Last week, eBay rolled out its Authenticity Guarantee to high-end trading cards. The guarantee already existed for sneakers, watches, and designer handbags.
The program applies to single sports cards, non-sports cards, and collectible card games that are ungraded and sell for over $750. If an item is eligible for authentication, it becomes automatically enrolled in the program. The seller will be required to ship the card directly to a third-party authenticator (more on that shortly), who will inspect the card for legitimacy, apply an authentication sticker and QR code, and send the newly-authenticated card to the buyer.
The program announcement was met with mixed reviews from both buyers and sellers, and I myself see some pros and cons to the program.
First, the most obvious positive of this program is hopefully stopping the rampant sales of fake cards on eBay. I can’t tell you how many hundreds of fake cards I see each month, usually with a note in the description that says something to the effect of stating that the card is not authenticated, so the seller is listing as a reprint per eBay rules (in reality, the site has no such rule). Although breaking the $750 barrier for these cards is rare, I do often see them go for a few hundred bucks. As part of the announcement, eBay stated that they will lower the price eligibility at some point in the future, so hopefully many of these will get cleared off the site.
Another positive is taking away the “doesn’t seem authentic” excuse buyers have for returning a card, even if the seller doesn’t accept returns. I do accept returns, but from time to time if a buyer has regrets about a purchase, they use this excuse because it’s an automatic refund on eBay’s platform. If an impartial third party has reviewed it for authenticity, that excuse goes away.
About that impartial third party: eBay is contracting with CGC Trading Cards and CSG Sports Cards to do the authentication. Part of the Certified Collectibles Group, which has been one of the industry leaders for comic books, stamps, and coins for years, CSG entered the card market last year and has amassed its own group of dedicated fans. They are certainly the most reputable of the “new” grading companies and are seen as relatively on-par with PSA, SGC, and Beckett. However, they are not grading the cards – they are simply authenticating them. This raises questions for me: If you, as the buyer, want the card graded while it’s in their possession, can you pay extra? Would there be a credit if you got the card graded at a later date as long as it retained the CSG authentication sticker? Would another third-party grader have an impetus to reject some big cards authenticated by CSG in order to cast doubt on the upstart grading company’s ability to authenticate?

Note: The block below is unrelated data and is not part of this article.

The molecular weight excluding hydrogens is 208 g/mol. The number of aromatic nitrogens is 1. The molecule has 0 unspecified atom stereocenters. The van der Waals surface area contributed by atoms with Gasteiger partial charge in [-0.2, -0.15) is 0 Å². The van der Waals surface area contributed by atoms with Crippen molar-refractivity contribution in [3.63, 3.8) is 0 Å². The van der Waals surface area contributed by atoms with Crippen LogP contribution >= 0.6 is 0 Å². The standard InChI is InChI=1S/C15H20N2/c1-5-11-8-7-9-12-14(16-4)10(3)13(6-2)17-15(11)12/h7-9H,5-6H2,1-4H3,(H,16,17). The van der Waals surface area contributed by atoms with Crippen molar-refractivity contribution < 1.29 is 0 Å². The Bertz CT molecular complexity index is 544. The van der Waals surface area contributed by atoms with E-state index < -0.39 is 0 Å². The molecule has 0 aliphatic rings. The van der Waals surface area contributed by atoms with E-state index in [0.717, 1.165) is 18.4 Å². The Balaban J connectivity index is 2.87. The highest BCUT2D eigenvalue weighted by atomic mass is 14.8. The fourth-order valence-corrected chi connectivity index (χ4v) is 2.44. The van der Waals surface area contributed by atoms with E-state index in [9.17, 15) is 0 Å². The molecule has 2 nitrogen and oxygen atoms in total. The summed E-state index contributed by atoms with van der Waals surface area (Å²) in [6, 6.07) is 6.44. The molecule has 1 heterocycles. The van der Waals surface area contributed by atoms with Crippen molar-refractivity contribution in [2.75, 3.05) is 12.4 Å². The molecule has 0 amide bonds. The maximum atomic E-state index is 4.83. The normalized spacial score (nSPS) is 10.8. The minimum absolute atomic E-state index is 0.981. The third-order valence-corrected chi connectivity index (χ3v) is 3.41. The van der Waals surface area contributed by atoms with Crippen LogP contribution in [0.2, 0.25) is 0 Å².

The other cons are time and money. As of now, eBay is covering the costs associated with the authentication process. But they make it clear that is for a limited time only. However, they don’t say when that will end, or how much it will be once it does. Time is also a concern; it is stated that the authentication process will happen within 1-2 days of receipt, and the item will ship to the buyer with 4-day or less delivery. All told, the process could add a week or more to the usual delivery date a buyer might receive. A buyer intent on purchasing a card for a quick gift, or to sell at an upcoming show, or to get graded quickly, will have a longer wait – and eBay will not allow a buyer to decide not to authenticate the card.
It will certainly be interesting to see how the process plays out as the Authenticity Guarantee is implemented. With the price threshold expected to be lowered in the future, and the possibility of rolling out the guarantee to autographs, relic cards, boxes, and lots, there could be a significant shift in the way high-end business is done on eBay.